Angel

  • songfacts ®
  • Artistfacts ®
  • Lyrics
  • Hendrix got the idea for this from a dream where his mother came down from heaven to take him with her.
  • Hendrix started working on this in 1967 along with "Little Wing," which was a similar song. He gave up on it, but pulled it out and recorded it on July 23, 1970 - just a few months before his death on September 18, 1970.
  • Mitch Mitchell used a variable frequency oscillator to get an unusual sound. He didn't like the way it came out and rerecorded his part in October 1970 after the death of Hendrix. >>
    Suggestion credit:
    Bertrand - Paris, France, for all above
Please sign in or register to post comments.

Comments: 13

  • Jonas from Stockholm, SwedenThe guitar sound is very different because Jimi used a special kind of harp-amplifier during the recording. The song is so beautiful, I really love the solo version as well.
  • Kirk from Fayetteville , ArI just heard a really fantastic cover by the band Vinegar Joe, on the album Rock and Roll Gypsies. Elkie Brooks is on lead vocals, with Robert Palmer singing backup. It doesn't have the power of Hendrix on gutar, but the vocals are smokin'!!!
  • Aaron from Miami, FlDoes anyone know the story behind the solo version? Where/how was it recorded?
  • David from Youngstown, OhIt's just an opinion, but Rod Stewart's version, to me, is superior. The lyrics are so visual and beautiful. Jimi was an excellent songwriter in addition to his other superhuman music talents.
  • John from St Louis, MoFiona apple did a great cover of this as well
  • Oldpink from New Castle, InSimply beautiful, and I love the odd effect Jimi uses with the oscillator.
    I saw Amanda Marshall cover this live some time ago, when she opened for John Mellencamp, and she did it quite well.
    Nothing compares to the master's original, though, of course.
  • Robert from Bolivar, Mojimmy wrote this song after a dream he had where he saw his mother standing in the shade of blowing tree leaves telling him, guess i wont be seeing you anymore
  • Bri from Orange, CaPurple haze also came from a dream that jimi had
  • Detlev from Geneva, IlIn his dream, Jimi talks about the shadow of leaves from a tree crossing her face as she says goodbye to him. She was not in a good way to care for him and it split the family apart which happens more than once to Jimi. What's sad is the legacy of infighting after Jimi died which left the song catalog in the trust of family he never knew in life, (family his father started once remarried). They all scrap for Jimi's estate earnings while Leon, Jimi's brother (who Jimi knew and protected) is left in a bad way these days.
  • Meghan from Canberra, AustraliaI think this song is so beautiful and sad, hendrix couldn't be with his mother in reality and so dreamt about her, as a kind of gaurdian angel. His mother died when he and his brother were still children and his father refused to take them to her funernal and gave them money to take the bus instead, they were so traumatised they didn't go.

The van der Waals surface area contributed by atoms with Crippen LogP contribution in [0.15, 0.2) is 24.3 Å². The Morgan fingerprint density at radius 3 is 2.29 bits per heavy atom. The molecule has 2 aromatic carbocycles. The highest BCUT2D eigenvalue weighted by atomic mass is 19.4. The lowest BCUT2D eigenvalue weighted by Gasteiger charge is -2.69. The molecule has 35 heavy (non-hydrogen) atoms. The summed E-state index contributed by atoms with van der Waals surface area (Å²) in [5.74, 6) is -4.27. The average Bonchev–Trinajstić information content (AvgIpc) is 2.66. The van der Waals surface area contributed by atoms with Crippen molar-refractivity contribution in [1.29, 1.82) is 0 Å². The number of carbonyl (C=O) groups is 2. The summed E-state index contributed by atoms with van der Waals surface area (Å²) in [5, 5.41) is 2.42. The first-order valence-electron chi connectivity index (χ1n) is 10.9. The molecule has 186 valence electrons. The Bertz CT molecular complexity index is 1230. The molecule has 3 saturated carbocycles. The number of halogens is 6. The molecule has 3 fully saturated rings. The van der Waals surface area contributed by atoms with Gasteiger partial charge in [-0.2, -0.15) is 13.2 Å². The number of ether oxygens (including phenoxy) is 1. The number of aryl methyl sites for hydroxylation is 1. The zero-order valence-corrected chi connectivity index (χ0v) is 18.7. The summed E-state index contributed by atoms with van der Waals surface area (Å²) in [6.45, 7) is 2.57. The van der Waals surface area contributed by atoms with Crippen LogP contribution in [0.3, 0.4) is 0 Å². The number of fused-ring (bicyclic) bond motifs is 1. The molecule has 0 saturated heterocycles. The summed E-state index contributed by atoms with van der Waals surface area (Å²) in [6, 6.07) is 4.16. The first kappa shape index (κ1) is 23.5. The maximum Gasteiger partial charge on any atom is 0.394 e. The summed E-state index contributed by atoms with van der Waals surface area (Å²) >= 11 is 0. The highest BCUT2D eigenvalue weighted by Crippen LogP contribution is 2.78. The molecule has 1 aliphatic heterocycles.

• Steven from West Carrollton, OhSorry, Johnny of L.A.- but Jimi's is the best. In my opinion, if a high-profile musician, such as Mr. Hendrix here, can write and record a song about their mother or father(Prince's Purple Rain), then that can touch an audience in a great way.
  • Johnny from Los Angeles, CaJust listened to Rod Stewart's version. This is better.
  • Stefanie from Rock Hill, ScThere is a dcever by Rod Stuart, but this version I think is the best. It's one of Hendricks classics.
see more comments

Charles FoxSongwriter Interviews

After studying in Paris with a famous composition teacher, Charles became the most successful writer of TV theme songs.

Al KooperSongwriter Interviews

Kooper produced Lynyrd Skynyrd, played with Dylan and the Stones, and formed BS&T.

Mike Scott of The Waterboys - "Fisherman's Blues"They're Playing My Song

Armed with a childhood spent devouring books, Mike Scott's heart was stolen by the punk rock scene of 1977. Not surprisingly, he would go on to become the most literate of rockers.

Matt SorumSongwriter Interviews

When he joined Guns N' Roses in 1990, Matt helped them craft an orchestral sound; his mezzo fortes and pianissimos are all over "November Rain."

Martin PageSongwriter Interviews

With Bernie Taupin, Martin co-wrote the #1 hits "We Built This City" and "These Dreams." After writing the Pretty Woman song for Go West, he had his own hit with "In the House of Stone and Light."

Angelo Moore of FishboneSongwriter Interviews

Fishbone has always enjoyed much more acclaim than popularity - Angelo might know why.